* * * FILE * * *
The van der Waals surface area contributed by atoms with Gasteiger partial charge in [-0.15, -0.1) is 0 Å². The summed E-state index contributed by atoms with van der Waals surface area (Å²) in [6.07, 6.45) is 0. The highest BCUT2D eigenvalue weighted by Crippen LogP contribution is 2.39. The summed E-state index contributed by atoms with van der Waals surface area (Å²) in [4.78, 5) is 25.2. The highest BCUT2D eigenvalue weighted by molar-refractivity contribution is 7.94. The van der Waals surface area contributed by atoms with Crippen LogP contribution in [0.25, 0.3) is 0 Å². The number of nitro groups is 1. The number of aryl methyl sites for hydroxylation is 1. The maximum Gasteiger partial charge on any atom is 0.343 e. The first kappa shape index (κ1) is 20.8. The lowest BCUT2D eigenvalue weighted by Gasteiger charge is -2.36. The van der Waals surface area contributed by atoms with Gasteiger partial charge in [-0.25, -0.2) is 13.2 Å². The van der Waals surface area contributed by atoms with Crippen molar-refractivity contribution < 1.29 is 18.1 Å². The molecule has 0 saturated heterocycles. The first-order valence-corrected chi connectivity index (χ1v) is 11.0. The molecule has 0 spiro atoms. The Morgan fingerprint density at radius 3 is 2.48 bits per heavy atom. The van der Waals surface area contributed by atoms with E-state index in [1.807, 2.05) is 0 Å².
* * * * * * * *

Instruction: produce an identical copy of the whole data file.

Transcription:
The van der Waals surface area contributed by atoms with Gasteiger partial charge in [-0.15, -0.1) is 0 Å². The summed E-state index contributed by atoms with van der Waals surface area (Å²) in [6.07, 6.45) is 0. The highest BCUT2D eigenvalue weighted by Crippen LogP contribution is 2.39. The summed E-state index contributed by atoms with van der Waals surface area (Å²) in [4.78, 5) is 25.2. The highest BCUT2D eigenvalue weighted by molar-refractivity contribution is 7.94. The van der Waals surface area contributed by atoms with Crippen LogP contribution in [0.25, 0.3) is 0 Å². The number of nitro groups is 1. The number of aryl methyl sites for hydroxylation is 1. The maximum Gasteiger partial charge on any atom is 0.343 e. The first kappa shape index (κ1) is 20.8. The lowest BCUT2D eigenvalue weighted by Gasteiger charge is -2.36. The van der Waals surface area contributed by atoms with Gasteiger partial charge in [-0.25, -0.2) is 13.2 Å². The van der Waals surface area contributed by atoms with Crippen molar-refractivity contribution < 1.29 is 18.1 Å². The molecule has 0 saturated heterocycles. The first-order valence-corrected chi connectivity index (χ1v) is 11.0. The molecule has 0 spiro atoms. The Morgan fingerprint density at radius 3 is 2.48 bits per heavy atom. The van der Waals surface area contributed by atoms with E-state index in [1.807, 2.05) is 0 Å².